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Grandstream Network’s New GXP-1400: HDVoice On The Cheap

Not too long ago the only phones truly capable of delivering an HDVoice experience were in the upper end of the pricing spectrum for common desktop SIP phones, typically well over $200 each. Early in 2010 the situation improved when Polycom released the Soundpoint IP335 priced at around $130.

Grandstream Network’s recently dropped the cost of entry another notch in releasing their new GXP1400 & GXP1405 models. According to their press release:

“The GXP1400/1405 delivers superior wideband HD audio quality, high performance full duplex speakerphone with advanced acoustic echo cancellation…”

With list pricing in the range of $59 and 65 USD they’re certainly on the affordable side of things.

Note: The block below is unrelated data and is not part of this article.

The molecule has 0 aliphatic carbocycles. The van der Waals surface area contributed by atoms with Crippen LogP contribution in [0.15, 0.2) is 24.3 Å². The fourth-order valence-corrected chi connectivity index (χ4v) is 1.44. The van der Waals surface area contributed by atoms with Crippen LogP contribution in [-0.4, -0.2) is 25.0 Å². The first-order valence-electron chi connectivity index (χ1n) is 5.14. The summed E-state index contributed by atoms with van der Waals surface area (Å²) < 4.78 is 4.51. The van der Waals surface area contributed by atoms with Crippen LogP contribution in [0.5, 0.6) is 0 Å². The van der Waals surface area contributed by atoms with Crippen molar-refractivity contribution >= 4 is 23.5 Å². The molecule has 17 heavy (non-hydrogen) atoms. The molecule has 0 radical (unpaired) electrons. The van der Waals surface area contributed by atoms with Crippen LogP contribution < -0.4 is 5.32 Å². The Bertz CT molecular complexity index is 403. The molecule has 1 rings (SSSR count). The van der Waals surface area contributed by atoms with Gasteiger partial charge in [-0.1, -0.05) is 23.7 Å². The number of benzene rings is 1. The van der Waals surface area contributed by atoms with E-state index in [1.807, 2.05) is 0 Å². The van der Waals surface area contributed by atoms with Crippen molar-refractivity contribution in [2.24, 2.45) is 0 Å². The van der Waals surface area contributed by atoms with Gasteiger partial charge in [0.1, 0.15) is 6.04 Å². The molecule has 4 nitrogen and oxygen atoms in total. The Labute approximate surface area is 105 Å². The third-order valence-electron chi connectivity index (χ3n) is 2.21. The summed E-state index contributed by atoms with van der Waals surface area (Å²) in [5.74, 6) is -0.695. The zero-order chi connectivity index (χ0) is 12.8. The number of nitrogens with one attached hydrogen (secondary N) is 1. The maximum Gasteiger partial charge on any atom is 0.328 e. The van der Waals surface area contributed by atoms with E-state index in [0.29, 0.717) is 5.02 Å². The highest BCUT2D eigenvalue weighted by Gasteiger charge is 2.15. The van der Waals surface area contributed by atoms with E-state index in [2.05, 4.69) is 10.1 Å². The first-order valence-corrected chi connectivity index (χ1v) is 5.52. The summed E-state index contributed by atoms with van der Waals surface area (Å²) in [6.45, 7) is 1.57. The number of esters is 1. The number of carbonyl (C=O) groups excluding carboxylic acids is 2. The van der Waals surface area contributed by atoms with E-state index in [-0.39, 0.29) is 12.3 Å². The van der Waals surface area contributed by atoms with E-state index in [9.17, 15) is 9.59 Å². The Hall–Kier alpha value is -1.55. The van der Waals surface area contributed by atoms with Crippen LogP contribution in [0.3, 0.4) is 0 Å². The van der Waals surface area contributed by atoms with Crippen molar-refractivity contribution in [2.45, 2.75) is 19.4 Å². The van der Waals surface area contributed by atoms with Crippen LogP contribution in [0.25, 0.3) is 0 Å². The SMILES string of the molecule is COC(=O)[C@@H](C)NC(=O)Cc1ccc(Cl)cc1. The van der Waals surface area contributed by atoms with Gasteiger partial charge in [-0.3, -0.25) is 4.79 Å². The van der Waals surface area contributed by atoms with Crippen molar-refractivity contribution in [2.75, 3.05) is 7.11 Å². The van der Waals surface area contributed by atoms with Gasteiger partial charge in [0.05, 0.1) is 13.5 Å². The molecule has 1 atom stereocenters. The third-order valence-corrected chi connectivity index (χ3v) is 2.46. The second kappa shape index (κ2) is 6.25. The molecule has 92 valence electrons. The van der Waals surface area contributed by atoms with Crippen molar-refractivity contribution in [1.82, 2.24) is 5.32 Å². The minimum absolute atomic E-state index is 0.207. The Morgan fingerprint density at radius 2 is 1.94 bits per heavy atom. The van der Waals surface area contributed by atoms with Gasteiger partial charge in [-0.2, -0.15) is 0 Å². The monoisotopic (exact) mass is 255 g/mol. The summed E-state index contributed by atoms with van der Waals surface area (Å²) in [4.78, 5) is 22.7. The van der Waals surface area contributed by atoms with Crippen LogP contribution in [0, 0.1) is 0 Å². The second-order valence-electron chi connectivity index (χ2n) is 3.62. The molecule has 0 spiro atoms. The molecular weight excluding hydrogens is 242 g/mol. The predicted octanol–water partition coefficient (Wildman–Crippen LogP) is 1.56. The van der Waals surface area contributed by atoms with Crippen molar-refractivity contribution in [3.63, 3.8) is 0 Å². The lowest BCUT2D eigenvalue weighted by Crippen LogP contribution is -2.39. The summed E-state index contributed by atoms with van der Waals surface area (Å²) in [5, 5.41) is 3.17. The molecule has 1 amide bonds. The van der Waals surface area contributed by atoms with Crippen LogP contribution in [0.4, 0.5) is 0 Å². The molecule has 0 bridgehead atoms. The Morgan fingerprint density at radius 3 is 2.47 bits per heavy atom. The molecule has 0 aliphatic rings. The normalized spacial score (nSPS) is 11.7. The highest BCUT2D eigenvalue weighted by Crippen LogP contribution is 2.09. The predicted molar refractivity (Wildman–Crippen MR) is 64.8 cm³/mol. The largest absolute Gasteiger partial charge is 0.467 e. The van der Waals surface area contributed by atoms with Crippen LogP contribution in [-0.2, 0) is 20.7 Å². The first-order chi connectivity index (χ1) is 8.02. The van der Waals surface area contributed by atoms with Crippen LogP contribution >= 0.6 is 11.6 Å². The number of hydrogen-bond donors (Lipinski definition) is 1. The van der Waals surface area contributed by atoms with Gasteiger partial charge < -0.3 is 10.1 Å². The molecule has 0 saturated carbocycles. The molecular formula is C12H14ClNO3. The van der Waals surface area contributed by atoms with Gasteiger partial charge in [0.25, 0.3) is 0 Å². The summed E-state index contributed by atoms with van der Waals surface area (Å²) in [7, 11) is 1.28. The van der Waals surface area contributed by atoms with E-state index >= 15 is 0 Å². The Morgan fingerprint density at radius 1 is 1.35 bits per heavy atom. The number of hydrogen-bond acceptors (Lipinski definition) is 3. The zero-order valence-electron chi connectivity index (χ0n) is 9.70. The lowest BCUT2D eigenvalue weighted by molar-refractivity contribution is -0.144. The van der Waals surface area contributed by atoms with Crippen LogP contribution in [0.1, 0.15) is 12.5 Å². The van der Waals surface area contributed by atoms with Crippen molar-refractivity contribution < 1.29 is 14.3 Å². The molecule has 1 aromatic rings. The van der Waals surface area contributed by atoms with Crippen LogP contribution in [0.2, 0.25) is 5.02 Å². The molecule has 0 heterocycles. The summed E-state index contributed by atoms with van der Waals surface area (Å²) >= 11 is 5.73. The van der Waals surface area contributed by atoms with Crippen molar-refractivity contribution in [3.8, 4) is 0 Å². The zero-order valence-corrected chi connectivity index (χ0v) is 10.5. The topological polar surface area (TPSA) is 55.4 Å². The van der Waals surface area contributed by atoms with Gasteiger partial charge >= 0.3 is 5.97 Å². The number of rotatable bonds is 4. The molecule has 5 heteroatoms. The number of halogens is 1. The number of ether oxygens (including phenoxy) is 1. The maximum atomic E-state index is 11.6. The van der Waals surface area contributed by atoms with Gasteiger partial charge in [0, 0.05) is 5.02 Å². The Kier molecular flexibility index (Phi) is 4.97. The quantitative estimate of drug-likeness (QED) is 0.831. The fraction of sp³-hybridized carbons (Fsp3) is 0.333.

For that price you might expect very little, but they seem to have a reasonable compliment of features, including;

  • 2 line keys with dual-color LED
  • one SIP registration
  • 128×40 pixel graphical LCD display
  • 3 XML programmable context-sensitive soft keys
  • dual network ports
  • integrated PoE (GXP1405 only)
  • 3-way conferencing

I’ve not laid hands on these new models myself, but I can certainly see they may appeal to a more cost conscious uSMB or SOHO user.

While I have no doubt that you get what you pay for, I’m also keenly aware that everyone’s sense of what has value is a little different. If you were holding off exploring the benefits of HDVoice purely because of cost, perhaps the GXP140x models could get you started down that path in a most affordable manner?